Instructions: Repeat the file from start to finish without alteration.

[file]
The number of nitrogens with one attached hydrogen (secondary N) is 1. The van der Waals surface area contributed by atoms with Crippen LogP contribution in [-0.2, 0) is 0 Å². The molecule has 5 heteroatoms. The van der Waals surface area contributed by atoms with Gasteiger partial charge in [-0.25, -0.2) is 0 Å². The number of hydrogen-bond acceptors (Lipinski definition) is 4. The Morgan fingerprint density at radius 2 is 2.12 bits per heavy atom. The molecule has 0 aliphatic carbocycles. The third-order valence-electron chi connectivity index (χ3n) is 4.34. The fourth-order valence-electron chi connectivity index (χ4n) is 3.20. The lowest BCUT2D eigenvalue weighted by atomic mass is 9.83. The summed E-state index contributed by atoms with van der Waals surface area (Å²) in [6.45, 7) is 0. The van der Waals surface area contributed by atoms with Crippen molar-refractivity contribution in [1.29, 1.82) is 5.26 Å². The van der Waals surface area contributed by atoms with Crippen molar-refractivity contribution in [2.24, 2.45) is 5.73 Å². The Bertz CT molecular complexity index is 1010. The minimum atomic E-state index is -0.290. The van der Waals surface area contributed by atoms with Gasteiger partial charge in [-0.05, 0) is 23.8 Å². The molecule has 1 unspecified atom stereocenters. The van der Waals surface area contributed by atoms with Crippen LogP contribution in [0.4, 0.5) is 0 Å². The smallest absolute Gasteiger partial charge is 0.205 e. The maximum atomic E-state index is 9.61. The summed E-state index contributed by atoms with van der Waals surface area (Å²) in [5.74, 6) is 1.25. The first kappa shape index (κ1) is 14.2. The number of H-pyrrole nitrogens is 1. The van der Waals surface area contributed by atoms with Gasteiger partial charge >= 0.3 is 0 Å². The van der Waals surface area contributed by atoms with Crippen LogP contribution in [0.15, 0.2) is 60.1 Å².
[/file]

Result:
The number of nitrogens with one attached hydrogen (secondary N) is 1. The van der Waals surface area contributed by atoms with Crippen LogP contribution in [-0.2, 0) is 0 Å². The molecule has 5 heteroatoms. The van der Waals surface area contributed by atoms with Gasteiger partial charge in [-0.25, -0.2) is 0 Å². The number of hydrogen-bond acceptors (Lipinski definition) is 4. The Morgan fingerprint density at radius 2 is 2.12 bits per heavy atom. The molecule has 0 aliphatic carbocycles. The third-order valence-electron chi connectivity index (χ3n) is 4.34. The fourth-order valence-electron chi connectivity index (χ4n) is 3.20. The lowest BCUT2D eigenvalue weighted by atomic mass is 9.83. The summed E-state index contributed by atoms with van der Waals surface area (Å²) in [6.45, 7) is 0. The van der Waals surface area contributed by atoms with Crippen molar-refractivity contribution in [1.29, 1.82) is 5.26 Å². The van der Waals surface area contributed by atoms with Crippen molar-refractivity contribution in [2.24, 2.45) is 5.73 Å². The Bertz CT molecular complexity index is 1010. The minimum atomic E-state index is -0.290. The van der Waals surface area contributed by atoms with Gasteiger partial charge in [-0.05, 0) is 23.8 Å². The molecule has 1 unspecified atom stereocenters. The van der Waals surface area contributed by atoms with Crippen LogP contribution in [0.4, 0.5) is 0 Å². The smallest absolute Gasteiger partial charge is 0.205 e. The maximum atomic E-state index is 9.61. The summed E-state index contributed by atoms with van der Waals surface area (Å²) in [5.74, 6) is 1.25. The first kappa shape index (κ1) is 14.2. The number of H-pyrrole nitrogens is 1. The van der Waals surface area contributed by atoms with Gasteiger partial charge >= 0.3 is 0 Å². The van der Waals surface area contributed by atoms with Crippen LogP contribution in [0.15, 0.2) is 60.1 Å².